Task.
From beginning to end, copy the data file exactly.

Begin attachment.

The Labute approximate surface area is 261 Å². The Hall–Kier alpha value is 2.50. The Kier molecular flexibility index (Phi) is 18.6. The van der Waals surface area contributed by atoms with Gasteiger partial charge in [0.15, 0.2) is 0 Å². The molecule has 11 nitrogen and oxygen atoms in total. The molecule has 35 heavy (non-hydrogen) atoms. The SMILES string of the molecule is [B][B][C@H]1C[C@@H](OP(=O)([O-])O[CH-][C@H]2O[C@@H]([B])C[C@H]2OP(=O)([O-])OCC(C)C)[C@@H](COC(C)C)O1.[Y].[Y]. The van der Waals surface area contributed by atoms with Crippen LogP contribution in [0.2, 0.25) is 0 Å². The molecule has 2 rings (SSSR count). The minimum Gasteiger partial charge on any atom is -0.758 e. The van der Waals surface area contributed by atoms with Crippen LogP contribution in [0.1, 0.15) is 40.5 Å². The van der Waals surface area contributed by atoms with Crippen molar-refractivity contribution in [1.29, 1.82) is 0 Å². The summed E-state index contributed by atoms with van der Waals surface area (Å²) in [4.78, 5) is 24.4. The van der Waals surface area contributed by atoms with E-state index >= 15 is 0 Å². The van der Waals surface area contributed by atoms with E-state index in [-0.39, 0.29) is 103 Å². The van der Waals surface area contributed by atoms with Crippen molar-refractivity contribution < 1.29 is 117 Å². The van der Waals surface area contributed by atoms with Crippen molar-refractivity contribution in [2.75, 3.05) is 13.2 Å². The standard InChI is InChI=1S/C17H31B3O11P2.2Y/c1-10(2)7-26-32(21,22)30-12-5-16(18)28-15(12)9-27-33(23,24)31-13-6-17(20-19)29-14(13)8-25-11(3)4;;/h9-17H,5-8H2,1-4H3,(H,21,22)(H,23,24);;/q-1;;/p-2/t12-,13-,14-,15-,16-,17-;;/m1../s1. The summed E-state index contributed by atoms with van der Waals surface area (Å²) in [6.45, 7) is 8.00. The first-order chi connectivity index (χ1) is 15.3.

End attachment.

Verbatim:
The Labute approximate surface area is 261 Å². The Hall–Kier alpha value is 2.50. The Kier molecular flexibility index (Phi) is 18.6. The van der Waals surface area contributed by atoms with Gasteiger partial charge in [0.15, 0.2) is 0 Å². The molecule has 11 nitrogen and oxygen atoms in total. The molecule has 35 heavy (non-hydrogen) atoms. The SMILES string of the molecule is [B][B][C@H]1C[C@@H](OP(=O)([O-])O[CH-][C@H]2O[C@@H]([B])C[C@H]2OP(=O)([O-])OCC(C)C)[C@@H](COC(C)C)O1.[Y].[Y]. The van der Waals surface area contributed by atoms with Crippen LogP contribution in [0.2, 0.25) is 0 Å². The molecule has 2 rings (SSSR count). The minimum Gasteiger partial charge on any atom is -0.758 e. The van der Waals surface area contributed by atoms with Crippen LogP contribution in [0.1, 0.15) is 40.5 Å². The van der Waals surface area contributed by atoms with Crippen molar-refractivity contribution in [1.29, 1.82) is 0 Å². The summed E-state index contributed by atoms with van der Waals surface area (Å²) in [4.78, 5) is 24.4. The van der Waals surface area contributed by atoms with E-state index >= 15 is 0 Å². The van der Waals surface area contributed by atoms with E-state index in [-0.39, 0.29) is 103 Å². The van der Waals surface area contributed by atoms with Crippen molar-refractivity contribution < 1.29 is 117 Å². The van der Waals surface area contributed by atoms with Crippen molar-refractivity contribution in [2.75, 3.05) is 13.2 Å². The standard InChI is InChI=1S/C17H31B3O11P2.2Y/c1-10(2)7-26-32(21,22)30-12-5-16(18)28-15(12)9-27-33(23,24)31-13-6-17(20-19)29-14(13)8-25-11(3)4;;/h9-17H,5-8H2,1-4H3,(H,21,22)(H,23,24);;/q-1;;/p-2/t12-,13-,14-,15-,16-,17-;;/m1../s1. The summed E-state index contributed by atoms with van der Waals surface area (Å²) in [6.45, 7) is 8.00. The first-order chi connectivity index (χ1) is 15.3.